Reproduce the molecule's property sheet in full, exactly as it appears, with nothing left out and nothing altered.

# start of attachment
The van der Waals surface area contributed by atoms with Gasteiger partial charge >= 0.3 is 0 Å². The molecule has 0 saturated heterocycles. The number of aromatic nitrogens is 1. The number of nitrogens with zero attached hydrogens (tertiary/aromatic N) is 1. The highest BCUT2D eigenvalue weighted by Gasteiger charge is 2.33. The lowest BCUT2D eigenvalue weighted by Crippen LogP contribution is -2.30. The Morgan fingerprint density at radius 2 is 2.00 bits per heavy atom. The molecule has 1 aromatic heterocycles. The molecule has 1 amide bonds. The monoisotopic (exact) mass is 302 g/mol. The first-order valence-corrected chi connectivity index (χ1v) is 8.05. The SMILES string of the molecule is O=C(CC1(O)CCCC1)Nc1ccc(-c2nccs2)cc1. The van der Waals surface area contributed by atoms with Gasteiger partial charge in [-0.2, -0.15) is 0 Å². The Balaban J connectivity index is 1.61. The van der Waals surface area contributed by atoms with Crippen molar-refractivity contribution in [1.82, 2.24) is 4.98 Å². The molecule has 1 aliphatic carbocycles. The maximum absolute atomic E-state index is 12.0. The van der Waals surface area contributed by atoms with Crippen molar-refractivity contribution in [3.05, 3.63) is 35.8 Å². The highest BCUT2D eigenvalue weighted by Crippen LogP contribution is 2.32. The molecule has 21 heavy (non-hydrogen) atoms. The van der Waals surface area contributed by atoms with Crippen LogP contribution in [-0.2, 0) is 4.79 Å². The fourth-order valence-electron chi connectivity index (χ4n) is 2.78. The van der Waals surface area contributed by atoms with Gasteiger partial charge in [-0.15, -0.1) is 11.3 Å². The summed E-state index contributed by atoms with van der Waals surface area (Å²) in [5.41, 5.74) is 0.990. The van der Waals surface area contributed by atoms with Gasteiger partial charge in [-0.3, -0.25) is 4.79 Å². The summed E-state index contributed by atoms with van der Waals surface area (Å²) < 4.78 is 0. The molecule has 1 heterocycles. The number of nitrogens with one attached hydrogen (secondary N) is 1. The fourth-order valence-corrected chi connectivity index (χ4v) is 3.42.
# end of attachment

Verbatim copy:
The van der Waals surface area contributed by atoms with Gasteiger partial charge >= 0.3 is 0 Å². The molecule has 0 saturated heterocycles. The number of aromatic nitrogens is 1. The number of nitrogens with zero attached hydrogens (tertiary/aromatic N) is 1. The highest BCUT2D eigenvalue weighted by Gasteiger charge is 2.33. The lowest BCUT2D eigenvalue weighted by Crippen LogP contribution is -2.30. The Morgan fingerprint density at radius 2 is 2.00 bits per heavy atom. The molecule has 1 aromatic heterocycles. The molecule has 1 amide bonds. The monoisotopic (exact) mass is 302 g/mol. The first-order valence-corrected chi connectivity index (χ1v) is 8.05. The SMILES string of the molecule is O=C(CC1(O)CCCC1)Nc1ccc(-c2nccs2)cc1. The van der Waals surface area contributed by atoms with Gasteiger partial charge in [-0.2, -0.15) is 0 Å². The Balaban J connectivity index is 1.61. The van der Waals surface area contributed by atoms with Crippen molar-refractivity contribution in [1.82, 2.24) is 4.98 Å². The molecule has 1 aliphatic carbocycles. The maximum absolute atomic E-state index is 12.0. The van der Waals surface area contributed by atoms with Crippen molar-refractivity contribution in [3.05, 3.63) is 35.8 Å². The highest BCUT2D eigenvalue weighted by Crippen LogP contribution is 2.32. The molecule has 21 heavy (non-hydrogen) atoms. The van der Waals surface area contributed by atoms with Crippen LogP contribution in [-0.2, 0) is 4.79 Å². The fourth-order valence-electron chi connectivity index (χ4n) is 2.78. The van der Waals surface area contributed by atoms with Gasteiger partial charge in [-0.15, -0.1) is 11.3 Å². The summed E-state index contributed by atoms with van der Waals surface area (Å²) in [5.41, 5.74) is 0.990. The van der Waals surface area contributed by atoms with Gasteiger partial charge in [-0.3, -0.25) is 4.79 Å². The summed E-state index contributed by atoms with van der Waals surface area (Å²) < 4.78 is 0. The molecule has 1 heterocycles. The number of nitrogens with one attached hydrogen (secondary N) is 1. The fourth-order valence-corrected chi connectivity index (χ4v) is 3.42.